The head comes with three bubble levels on each side. While the panning and horizontal tilt bubble levels seemed to be fairly accurate, the vertical tilt bubble level on my head was off by quite a bit. This was clearly visible when using rails with bubble levels on them. So I would not trust those bubbles completely, since there seem to be precision issues there (which probably varies from sample to sample).
Overall, operating the unit is a breeze. I love the ability to make quick and precise adjustments on the Manfrotto 405 Pro head.
5) Weight and Size
The Manfrotto 405 Pro Geared Head is clearly not for those that like to travel, because of its huge size and really heavy weight. At 1.6 kg (3.53 lb), this sucker is much heavier than any other head I have used to date. Due to its enormous size, it also does not fit in any normal camera bag or backpack. If you have a medium format camera, you will probably need a separate case for this head alone when travelling.
As with most products out there, the Manfrotto 405 Pro has its issues, which turned out to be problematic for my particular case / use. The biggest problem with the head is some “play” on each axis. Without mounting anything, it did not seem that I would have such problems. However, the moment I put my custom rig on the tripod and tested it for stability, the play was quite obvious. When the panning base was fully locked, there was about 1-2mm of angle shift when I tried to rotate it. Those 1-2 millimeters translated to very noticeable shifts on a long arca-swiss rail, which was not good news for me. Most people would probably never notice this problem, but it could negatively impact sharpness due to vibrations when using high resolution cameras such as the Nikon D800E with heavy lenses or other high-resolution medium format cameras that weigh a ton. And on my sample, the same play is seen on all three axes! Now imagine what it would do to an image at certain shutter speeds, where a slight vibration frequency could affect the image and potentially blur it.
Please note that the above issue is not the “drifting” problem that is often reported by the Manfrotto 405 Pro head users. At first, I thought that it had to do with the base being a little loose, so I removed the sticker on the panning base and tried to tighten the screw. It was already very tight. I applied even more force and tightened the screw as much as I could, but the play issue did not go away. I then realized that the gears inside each axis were to blame for this, so it is basically a design issue.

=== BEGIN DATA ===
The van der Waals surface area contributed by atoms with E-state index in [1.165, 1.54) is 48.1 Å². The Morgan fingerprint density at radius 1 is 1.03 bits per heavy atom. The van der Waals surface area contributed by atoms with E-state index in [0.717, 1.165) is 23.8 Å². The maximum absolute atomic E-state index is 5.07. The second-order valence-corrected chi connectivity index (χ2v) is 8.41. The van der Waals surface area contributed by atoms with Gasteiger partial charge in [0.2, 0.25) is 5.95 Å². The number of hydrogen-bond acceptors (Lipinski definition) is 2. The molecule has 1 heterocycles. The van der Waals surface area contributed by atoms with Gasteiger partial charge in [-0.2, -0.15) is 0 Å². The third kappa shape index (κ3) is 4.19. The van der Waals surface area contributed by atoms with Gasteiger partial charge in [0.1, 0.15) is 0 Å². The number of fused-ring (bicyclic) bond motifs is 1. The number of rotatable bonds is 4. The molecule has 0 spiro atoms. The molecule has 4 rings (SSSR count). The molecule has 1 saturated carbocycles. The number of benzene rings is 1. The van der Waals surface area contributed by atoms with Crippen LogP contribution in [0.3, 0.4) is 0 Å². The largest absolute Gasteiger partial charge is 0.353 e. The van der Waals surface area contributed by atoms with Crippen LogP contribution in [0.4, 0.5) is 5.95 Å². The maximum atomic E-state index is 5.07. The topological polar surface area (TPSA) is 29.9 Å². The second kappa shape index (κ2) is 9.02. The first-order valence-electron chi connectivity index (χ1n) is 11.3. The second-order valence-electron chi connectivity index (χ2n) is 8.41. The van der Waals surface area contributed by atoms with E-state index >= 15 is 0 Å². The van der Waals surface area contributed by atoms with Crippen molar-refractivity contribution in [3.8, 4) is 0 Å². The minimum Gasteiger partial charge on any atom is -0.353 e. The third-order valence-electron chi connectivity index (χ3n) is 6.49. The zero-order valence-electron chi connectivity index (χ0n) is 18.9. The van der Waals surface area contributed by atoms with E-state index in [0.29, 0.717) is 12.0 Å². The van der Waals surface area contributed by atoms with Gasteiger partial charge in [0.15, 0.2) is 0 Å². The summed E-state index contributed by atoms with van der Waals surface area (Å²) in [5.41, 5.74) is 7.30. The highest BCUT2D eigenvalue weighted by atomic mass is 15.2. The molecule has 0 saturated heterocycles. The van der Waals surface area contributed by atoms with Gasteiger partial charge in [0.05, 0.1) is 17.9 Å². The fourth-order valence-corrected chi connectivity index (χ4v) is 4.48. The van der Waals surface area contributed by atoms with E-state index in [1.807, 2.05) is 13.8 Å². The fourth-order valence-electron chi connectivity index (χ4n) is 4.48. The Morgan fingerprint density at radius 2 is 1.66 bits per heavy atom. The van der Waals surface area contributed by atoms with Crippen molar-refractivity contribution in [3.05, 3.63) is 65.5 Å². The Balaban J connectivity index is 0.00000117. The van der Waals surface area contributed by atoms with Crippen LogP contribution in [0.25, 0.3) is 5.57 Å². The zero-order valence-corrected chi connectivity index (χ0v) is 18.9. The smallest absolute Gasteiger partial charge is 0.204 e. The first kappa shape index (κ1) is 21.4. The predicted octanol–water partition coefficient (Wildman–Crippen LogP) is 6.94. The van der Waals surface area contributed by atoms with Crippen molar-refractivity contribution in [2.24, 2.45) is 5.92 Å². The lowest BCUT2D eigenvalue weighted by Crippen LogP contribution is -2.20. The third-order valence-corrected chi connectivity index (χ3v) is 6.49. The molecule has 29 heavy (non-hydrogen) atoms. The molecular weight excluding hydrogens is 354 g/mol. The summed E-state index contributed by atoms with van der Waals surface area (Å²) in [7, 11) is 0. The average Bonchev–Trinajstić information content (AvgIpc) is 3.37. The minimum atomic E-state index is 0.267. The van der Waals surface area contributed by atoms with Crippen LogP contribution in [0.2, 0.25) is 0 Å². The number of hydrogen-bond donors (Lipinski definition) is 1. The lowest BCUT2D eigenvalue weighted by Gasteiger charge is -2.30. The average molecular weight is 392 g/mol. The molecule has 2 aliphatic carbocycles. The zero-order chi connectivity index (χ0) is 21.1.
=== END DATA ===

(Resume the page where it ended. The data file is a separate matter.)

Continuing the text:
The second problem with the head is the distance between the base of the unit and the plate. Because it is a very large head with huge knobs, there is plenty of space in-between the two – about 165mm. This basically translates to the same issue when using a center column on a tripod – vibrations amplify as you move away from the base.
Lastly, due to the design of the head, the top plate where you mount the camera is not perfectly centered with the base of the head. Again, this means that the head will be potentially more prone to vibrations – simple physics come into play here.
As much as I liked the Manfrotto 405 Pro Geared Head for its amazing versatility and precision, I had to return it and move on to a different solution. I really wanted to avoid paying over $500 for a head, but it seems like I have no other choice at this point. The play and stability issues with the head are just unacceptable for my lens testing lab and I will have to find a different solution. Like I have pointed out above, there aren’t that many choices out there. Manfrotto has a “junior” version of the same head, the Manfrotto 410, but it works the same way and is even smaller, which is not going to work for me. The bigger Manfrotto 400 Deluxe is operated with foldaway cranks and that’s just not something I see myself doing. Plus, I am afraid it will have similar “play” issues as the 405 Pro. So I am basically left with the Arca-Swiss d4 and the Arca-Swiss C1 Cube, both of which are on their way for further testing. At their current prices of $1,142 (d4) and $1,699 (C1), one of them is going to leave a large hole in my wallet. But having already invested close to $10K in lens testing equipment, it might be something I will have to do.
Does it mean that I do not recommend the Manfrotto 405 Pro to our readers? No, of course not. While it does not work for me for the above-mentioned reasons, it works very well for many photographers. A number of medium format and DSLR shooters rely on this head for their photography needs and are quite happy with their choice. The versatility of the head is very impressive and the fact that it is always locked and does not fall to the side like ballheads do when loose is very important in keeping gear protected and safe. Those features alone are worth the money for many. Lastly, not everyone needs the absolute rock solid stability that I require for my setup.
8) Where to Buy
The Manfrotto 405 Pro Geared Head can be bought from our partner, B&H Photo Video for $499 (as of 01/25/2014 it is on sale for $464.90).
Manfrotto 405 Pro Geared Head
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- Size and Weight
- Packaging and Manual